The Canada and UN Peacekeeping 2020 update, released each year on August 9 by WFMC, demonstrates that the number of Canadian peacekeepers has reached historically low levels.
Canadian contributions of military and police personnel are at historic lows, with only 34 individuals (24 military and 10 police) deployed to UN operations as of June 30, 2020.
According to WFMC President, Dr Walter Dorn, “This year’s numbers are particularly disappointing. Canadians were told that this country would do more, not less to support UN peace operations. When it comes to deploying boots on the ground, we’re just not seeing promises being kept.”
Contributions from countries like Canada with advanced military and logistics capabilities are much needed to increase the UN’s operational eﬀectiveness. However, in recent years Canada has provided only a small and diminishing presence in UN missions. Aside from the departing air force contribution to Mali, the Canadian military contributes a total of only 23 personnel (7 to D.R. Congo, 1 to Cyprus, 11 to South Sudan and 4 to the Middle East).
Canada has fallen from being the single largest contributor of UN peacekeepers, a position it held until 1992, to 80th position today with 34 total personnel currently deployed.
There are 8 Canadian women deployed as peacekeepers. While small in number, this does set an example in the percentage of women deployed (23%). Noteworthy also are some programs to support other nations’ women in peacekeeping that are finally being implemented, especially the much touted Elsie Initiative.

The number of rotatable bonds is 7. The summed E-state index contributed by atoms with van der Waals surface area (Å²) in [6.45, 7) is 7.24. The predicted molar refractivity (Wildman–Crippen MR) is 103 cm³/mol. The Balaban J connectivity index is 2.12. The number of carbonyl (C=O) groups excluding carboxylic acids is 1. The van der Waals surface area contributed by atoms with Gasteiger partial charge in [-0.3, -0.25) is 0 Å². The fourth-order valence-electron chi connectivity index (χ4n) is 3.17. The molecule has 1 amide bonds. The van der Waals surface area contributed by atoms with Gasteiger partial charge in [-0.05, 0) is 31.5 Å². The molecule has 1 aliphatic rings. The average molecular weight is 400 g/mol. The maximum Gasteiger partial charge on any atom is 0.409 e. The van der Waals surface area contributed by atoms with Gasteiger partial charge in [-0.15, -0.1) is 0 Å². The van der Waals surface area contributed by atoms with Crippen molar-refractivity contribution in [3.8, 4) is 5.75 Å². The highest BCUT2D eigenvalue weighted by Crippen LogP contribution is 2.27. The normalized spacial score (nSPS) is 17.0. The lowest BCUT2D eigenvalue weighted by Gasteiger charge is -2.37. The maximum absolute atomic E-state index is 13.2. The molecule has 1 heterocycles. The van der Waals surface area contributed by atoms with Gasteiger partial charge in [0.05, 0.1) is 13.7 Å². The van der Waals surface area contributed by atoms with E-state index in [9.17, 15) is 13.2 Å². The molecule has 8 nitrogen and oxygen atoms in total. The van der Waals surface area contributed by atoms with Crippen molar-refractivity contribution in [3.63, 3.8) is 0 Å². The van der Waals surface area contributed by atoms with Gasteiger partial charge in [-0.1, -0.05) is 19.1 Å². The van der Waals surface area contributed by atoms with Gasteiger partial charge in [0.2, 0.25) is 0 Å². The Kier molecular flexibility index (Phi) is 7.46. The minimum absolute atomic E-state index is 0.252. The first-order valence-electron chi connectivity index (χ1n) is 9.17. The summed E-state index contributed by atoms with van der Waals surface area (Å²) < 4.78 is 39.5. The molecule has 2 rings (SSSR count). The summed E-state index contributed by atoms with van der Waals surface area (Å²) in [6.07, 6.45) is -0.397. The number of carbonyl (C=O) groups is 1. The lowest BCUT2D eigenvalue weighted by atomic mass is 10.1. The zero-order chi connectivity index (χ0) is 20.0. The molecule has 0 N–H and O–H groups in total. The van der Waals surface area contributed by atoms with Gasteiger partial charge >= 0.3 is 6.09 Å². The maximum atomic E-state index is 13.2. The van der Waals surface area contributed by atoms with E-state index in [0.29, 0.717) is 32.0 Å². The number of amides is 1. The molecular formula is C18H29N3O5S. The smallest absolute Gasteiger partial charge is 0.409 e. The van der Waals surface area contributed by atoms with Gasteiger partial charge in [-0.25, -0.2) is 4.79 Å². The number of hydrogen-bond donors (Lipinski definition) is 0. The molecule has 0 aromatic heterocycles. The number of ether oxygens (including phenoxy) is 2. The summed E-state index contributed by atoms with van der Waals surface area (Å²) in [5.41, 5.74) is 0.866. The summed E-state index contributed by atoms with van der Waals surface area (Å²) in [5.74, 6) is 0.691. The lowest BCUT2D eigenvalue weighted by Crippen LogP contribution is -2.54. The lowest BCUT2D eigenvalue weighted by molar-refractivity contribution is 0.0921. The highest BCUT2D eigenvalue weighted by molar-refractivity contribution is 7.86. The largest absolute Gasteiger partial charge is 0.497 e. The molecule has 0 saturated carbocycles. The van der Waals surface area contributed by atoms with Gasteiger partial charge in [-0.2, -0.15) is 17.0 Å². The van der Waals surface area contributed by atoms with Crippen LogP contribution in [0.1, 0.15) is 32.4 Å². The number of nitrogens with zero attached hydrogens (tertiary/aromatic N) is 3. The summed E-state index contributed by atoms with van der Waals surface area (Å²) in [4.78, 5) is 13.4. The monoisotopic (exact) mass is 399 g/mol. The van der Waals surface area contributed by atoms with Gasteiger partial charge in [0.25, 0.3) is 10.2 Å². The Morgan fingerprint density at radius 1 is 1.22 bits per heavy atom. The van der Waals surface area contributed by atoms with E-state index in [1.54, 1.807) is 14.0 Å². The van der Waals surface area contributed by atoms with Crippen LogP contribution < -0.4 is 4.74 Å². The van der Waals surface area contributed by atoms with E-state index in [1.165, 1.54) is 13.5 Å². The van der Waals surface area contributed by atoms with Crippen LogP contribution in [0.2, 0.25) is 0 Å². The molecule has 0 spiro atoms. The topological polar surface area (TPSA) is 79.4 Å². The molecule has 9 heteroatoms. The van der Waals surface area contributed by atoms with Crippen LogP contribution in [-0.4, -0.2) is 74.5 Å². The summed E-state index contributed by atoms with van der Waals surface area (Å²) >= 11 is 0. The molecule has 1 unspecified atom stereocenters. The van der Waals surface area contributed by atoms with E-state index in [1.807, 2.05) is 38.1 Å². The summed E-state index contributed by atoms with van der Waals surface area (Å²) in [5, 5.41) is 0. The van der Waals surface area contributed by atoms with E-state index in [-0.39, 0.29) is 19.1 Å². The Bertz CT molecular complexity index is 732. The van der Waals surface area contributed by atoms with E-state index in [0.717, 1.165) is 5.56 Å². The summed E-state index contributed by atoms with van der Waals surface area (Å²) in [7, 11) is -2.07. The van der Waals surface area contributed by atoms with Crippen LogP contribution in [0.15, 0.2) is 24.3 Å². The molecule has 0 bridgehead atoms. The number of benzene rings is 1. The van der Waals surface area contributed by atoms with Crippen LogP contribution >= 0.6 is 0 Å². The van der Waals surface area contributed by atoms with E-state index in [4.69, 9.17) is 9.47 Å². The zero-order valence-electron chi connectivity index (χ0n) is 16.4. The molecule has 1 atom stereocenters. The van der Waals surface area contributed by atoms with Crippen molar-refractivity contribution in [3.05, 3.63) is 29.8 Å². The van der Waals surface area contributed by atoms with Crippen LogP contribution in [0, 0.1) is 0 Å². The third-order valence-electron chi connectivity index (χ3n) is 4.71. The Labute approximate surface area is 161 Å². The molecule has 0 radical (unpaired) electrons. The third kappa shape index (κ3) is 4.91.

One bright spot is the renewal of Canada’s provision of a C-130 military transport aircraft to the UN for a second year, from August 1, 2020 to July 31, 2021. Canada’s C-130 will be based at Entebbe, Uganda and will service multiple UN peace operations.
“This is a positive development,” says Dorn. “However, Canada can and should do more. Ideally, Canada would make a renewed commitment of military and police personnel in Mali. We left after only a year, while three-year rotations are more common practice for UN troop contributors.”
In recent years Canada has made political commitments that have been only partly fulfilled.
For the record:
- Upon election in 2015 Justin Trudeau promised that Canada would re-engage in UN peacekeeping. The Prime Minister gave explicit instructions to this effect in Defence Minister Harjit Sajjan’s Mandate Letter.
- At the September 2016 Peacekeeping Ministerial Meeting in London, Canada announced new personnel pledges (“up to” 600 military and 150 police).
- At the November 2017 Ministerial Meeting held in Vancouver the Prime Minister specified the nature of the previous pledges. The 2017 commitments included training and a new project dedicated to in-creasing women’s participation in peace operations.
- In March 2018 Defence Minister Sajjan announced a commitment to deploy an Aviation Task Force to the United Nations Multidimensional Integrated Stabilization Mission in Mali (MINUSMA).
- The December 2019 Mandate Letter from Prime Minister Trudeau to Harjit Sajjan tasked the Defence Minister to “Work with the Minister of Foreign Affairs to expand Canada’s support for United Nations peace operations, including with respect to new investments in the women, peace and security agenda, conflict prevention and peacebuilding.”
The Trudeau government has sought to be a leader in the deployment, training and support of UN peacekeepers. But this has not been achieved. Much needs to be done for Canada to become once again a leader and a prolific peacekeeper.
This article draws on material from the Canadians for UN Peacekeeping campaign (peacekeepingcanada.com), including the 2020 update of the Canada & UN Peacekeeping fact sheet and recent press releases.